Melbourne, have your say on your city’s transport future
Melbourne has been doing a bit of thinking about its future, and it is looking for help from its citizens. In a series of discussion papers the city has outlined what it sees as the main issues and opportunities, and has put together questions for the public, along with welcoming any open feedback.
All of this is part of a larger initiative on the council’s Participate Melbourne section of its website. For transport, Melbourne is considering how best to navigate toward the year 2050. Here’s why, and what it’s looking to do:
With the daily population in the city forecast to increase from 911,000 today to 1.4 million by 2036, bold decisions will need to be made about how space is designed and used in the future. We need to change the way we plan, operate and think about transport to ensure our city remains a great place for people.
The Transport Strategy refresh will be a 10 year document with a 30 year vision to guide City of Melbourne decision making regarding transport. It will include ambitious targets and align with council goals.
The first four discussion papers published are about:
How to make best use of emerging technology to help Melbourne’s roads
Whether it’s congestion now, or its population future, Melbourne, like many cities, is in need of planning on how to make optimum use of its road network. And emerging technology is certain to help. But what technologies, when should they be introduced, and how? What should Melbourne learn from other cities?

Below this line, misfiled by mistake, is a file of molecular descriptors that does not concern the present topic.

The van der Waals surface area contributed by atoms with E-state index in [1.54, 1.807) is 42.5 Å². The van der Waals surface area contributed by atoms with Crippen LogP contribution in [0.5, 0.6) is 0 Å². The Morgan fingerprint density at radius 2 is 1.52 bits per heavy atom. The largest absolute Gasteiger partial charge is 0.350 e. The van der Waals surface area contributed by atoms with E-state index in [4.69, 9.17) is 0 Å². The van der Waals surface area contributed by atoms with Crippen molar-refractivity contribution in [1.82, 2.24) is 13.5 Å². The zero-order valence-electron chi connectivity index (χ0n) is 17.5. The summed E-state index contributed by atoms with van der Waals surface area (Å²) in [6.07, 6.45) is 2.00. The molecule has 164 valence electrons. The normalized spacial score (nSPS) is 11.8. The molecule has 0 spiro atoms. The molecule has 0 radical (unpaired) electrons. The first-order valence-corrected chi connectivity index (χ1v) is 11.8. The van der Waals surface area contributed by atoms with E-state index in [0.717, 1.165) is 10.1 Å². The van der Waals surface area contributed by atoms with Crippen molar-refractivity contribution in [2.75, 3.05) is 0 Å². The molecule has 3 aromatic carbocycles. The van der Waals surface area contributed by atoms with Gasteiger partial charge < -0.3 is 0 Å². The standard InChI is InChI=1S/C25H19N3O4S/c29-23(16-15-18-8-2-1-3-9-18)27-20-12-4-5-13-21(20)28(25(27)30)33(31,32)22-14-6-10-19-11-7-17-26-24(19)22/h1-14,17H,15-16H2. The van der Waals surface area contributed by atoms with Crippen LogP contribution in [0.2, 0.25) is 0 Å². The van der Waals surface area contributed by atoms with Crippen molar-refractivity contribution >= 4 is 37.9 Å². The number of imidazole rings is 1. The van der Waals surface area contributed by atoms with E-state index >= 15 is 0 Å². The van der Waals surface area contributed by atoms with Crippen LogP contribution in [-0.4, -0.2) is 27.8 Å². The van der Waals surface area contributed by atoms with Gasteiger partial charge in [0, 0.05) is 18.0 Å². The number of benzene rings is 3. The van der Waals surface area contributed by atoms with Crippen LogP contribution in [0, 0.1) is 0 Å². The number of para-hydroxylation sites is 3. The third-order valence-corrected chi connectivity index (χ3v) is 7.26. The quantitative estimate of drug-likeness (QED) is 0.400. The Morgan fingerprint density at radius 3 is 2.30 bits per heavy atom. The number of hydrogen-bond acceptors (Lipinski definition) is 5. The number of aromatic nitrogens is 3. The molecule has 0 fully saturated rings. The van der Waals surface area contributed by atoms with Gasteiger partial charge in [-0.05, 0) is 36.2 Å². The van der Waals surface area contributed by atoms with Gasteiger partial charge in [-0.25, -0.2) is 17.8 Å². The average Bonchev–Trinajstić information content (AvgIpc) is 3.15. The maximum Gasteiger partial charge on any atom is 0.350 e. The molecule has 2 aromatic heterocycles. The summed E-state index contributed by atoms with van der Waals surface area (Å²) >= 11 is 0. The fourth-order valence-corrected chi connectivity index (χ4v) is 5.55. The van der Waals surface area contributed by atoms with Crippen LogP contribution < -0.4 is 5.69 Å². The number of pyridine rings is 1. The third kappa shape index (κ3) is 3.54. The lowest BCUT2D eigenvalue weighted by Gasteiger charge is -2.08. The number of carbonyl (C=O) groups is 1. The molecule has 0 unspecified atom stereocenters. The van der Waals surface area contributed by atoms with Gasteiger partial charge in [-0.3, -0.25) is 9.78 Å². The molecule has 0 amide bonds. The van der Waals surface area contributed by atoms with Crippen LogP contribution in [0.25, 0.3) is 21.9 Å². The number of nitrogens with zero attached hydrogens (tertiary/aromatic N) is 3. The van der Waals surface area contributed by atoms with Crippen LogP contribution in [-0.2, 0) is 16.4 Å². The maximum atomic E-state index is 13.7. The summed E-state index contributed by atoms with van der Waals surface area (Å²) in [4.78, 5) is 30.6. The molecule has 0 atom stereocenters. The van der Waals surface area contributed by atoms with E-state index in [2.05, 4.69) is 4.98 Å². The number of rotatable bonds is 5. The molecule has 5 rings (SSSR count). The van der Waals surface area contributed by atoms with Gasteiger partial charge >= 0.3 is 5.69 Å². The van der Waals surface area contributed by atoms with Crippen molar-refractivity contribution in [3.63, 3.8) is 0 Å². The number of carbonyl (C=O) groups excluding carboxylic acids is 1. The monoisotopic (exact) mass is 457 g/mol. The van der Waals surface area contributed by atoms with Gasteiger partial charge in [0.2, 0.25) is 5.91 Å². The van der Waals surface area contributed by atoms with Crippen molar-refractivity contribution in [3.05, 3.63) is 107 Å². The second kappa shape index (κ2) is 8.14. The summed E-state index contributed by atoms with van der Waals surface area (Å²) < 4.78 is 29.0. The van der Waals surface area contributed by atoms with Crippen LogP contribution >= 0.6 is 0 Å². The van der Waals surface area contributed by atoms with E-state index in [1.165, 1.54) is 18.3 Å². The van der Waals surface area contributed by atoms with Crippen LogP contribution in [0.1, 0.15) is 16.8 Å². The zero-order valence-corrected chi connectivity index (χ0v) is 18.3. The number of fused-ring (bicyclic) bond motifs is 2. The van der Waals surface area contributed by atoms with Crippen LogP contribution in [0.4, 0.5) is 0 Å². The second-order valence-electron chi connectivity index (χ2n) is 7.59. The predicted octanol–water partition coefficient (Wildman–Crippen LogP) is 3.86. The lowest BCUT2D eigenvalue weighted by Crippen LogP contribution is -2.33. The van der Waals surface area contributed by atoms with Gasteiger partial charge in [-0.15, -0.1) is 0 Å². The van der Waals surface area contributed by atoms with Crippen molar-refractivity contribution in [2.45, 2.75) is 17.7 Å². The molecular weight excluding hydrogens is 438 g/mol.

Here’s what the city thinks are the main issues and opportunities in the area of road transport:
- More cars on the road
- Shared mobility
- Mobility as a Service
- Data security
- New freight systems and vehicles
- Smart sensors
And these are the questions Melbourne City Council would like answered by its citizens.
- Empty driverless cars paid a fee to use the road, preventing increased congestion?
- Smart sensors halved time that buses and trams spent waiting for cars at traffic lights?
- Deliveries were made by robots on the ground and in the air, reducing congestion?
- For a monthly fee, people could access public transport, ride hailing, bike and car share via an app?
- Driverless cars were regulated to move out of the way for buses and trams?
If you’d like to participate in this discussion, here’s the link:
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What about the future of Melbourne’s public transport?
The next big transport pain point Melbourne City Council sees is its public transport network.
Our public transport network is under strain. The number of people living, working and visiting the municipality is growing faster than can be accommodated by current services and committed public transport projects.
The main issues as outlined in the public transport discussion paper are:
- An underperforming transport system
- Trams and buses stuck in traffic
- Tram stop design improvements
Again, the council would like to hear from its people, asking what if:
- Melbourne Metro 2 was completed by 2030, connecting the western suburbs into the central city and unlocking the potential of Fishermans Bend?
- Melbourne Metro 3 was completed by 2035, providing a second airport rail link and north-west connectivity through the central city to North Richmond and beyond?
- Trams were ‘supercharged’ with more tram-only right of way and cars removed from tram tracks across the network to improve travel times and reliability?
- New and existing road rules to protect the priority of efficient transport modes were enforced?
Here’s the link add your opinions to the discussion:
What’s next to be discussed?
The council is soon to add four more discussion papers:
- motor vehicles
- transport pricing
These will appear soon on the Transport Strategy refresh page of the Participate Melbourne website.